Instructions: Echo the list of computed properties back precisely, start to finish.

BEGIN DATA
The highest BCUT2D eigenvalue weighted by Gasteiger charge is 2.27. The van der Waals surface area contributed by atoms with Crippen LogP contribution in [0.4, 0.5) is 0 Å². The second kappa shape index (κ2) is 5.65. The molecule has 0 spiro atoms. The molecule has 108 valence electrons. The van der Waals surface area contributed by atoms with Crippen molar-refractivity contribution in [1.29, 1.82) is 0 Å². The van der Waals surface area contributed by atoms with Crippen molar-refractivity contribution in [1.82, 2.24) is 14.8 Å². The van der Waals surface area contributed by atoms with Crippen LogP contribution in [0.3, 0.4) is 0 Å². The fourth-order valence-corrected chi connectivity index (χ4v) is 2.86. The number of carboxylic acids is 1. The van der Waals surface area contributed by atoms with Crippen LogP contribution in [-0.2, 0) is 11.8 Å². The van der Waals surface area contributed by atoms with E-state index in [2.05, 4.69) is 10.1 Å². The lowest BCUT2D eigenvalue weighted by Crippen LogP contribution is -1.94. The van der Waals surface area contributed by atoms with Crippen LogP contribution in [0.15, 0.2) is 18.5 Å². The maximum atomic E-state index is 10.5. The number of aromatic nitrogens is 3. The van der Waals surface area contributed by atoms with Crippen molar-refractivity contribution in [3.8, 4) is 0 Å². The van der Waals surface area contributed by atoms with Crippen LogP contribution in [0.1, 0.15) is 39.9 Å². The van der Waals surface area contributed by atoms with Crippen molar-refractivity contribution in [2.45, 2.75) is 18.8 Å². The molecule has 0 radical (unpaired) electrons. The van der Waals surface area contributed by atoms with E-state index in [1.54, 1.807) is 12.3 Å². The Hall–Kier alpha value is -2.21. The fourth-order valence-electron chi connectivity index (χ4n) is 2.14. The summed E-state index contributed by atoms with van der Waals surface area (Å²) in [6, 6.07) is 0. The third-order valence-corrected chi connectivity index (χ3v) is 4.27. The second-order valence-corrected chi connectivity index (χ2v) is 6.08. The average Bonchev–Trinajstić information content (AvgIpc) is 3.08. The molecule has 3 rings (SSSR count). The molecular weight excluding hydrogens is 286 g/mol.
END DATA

The highest BCUT2D eigenvalue weighted by Gasteiger charge is 2.27. The van der Waals surface area contributed by atoms with Crippen LogP contribution in [0.4, 0.5) is 0 Å². The second kappa shape index (κ2) is 5.65. The molecule has 0 spiro atoms. The molecule has 108 valence electrons. The van der Waals surface area contributed by atoms with Crippen molar-refractivity contribution in [1.29, 1.82) is 0 Å². The van der Waals surface area contributed by atoms with Crippen molar-refractivity contribution in [1.82, 2.24) is 14.8 Å². The van der Waals surface area contributed by atoms with Crippen LogP contribution in [0.3, 0.4) is 0 Å². The fourth-order valence-corrected chi connectivity index (χ4v) is 2.86. The number of carboxylic acids is 1. The van der Waals surface area contributed by atoms with Crippen LogP contribution in [-0.2, 0) is 11.8 Å². The van der Waals surface area contributed by atoms with E-state index in [2.05, 4.69) is 10.1 Å². The lowest BCUT2D eigenvalue weighted by Crippen LogP contribution is -1.94. The van der Waals surface area contributed by atoms with Crippen LogP contribution in [0.15, 0.2) is 18.5 Å². The maximum atomic E-state index is 10.5. The number of aromatic nitrogens is 3. The van der Waals surface area contributed by atoms with Crippen molar-refractivity contribution in [3.8, 4) is 0 Å². The van der Waals surface area contributed by atoms with Crippen LogP contribution in [0.1, 0.15) is 39.9 Å². The van der Waals surface area contributed by atoms with Crippen molar-refractivity contribution in [2.45, 2.75) is 18.8 Å². The molecule has 0 radical (unpaired) electrons. The van der Waals surface area contributed by atoms with E-state index in [1.54, 1.807) is 12.3 Å². The Hall–Kier alpha value is -2.21. The fourth-order valence-electron chi connectivity index (χ4n) is 2.14. The summed E-state index contributed by atoms with van der Waals surface area (Å²) in [6, 6.07) is 0. The third-order valence-corrected chi connectivity index (χ3v) is 4.27. The second-order valence-corrected chi connectivity index (χ2v) is 6.08. The average Bonchev–Trinajstić information content (AvgIpc) is 3.08. The molecule has 3 rings (SSSR count). The molecular weight excluding hydrogens is 286 g/mol.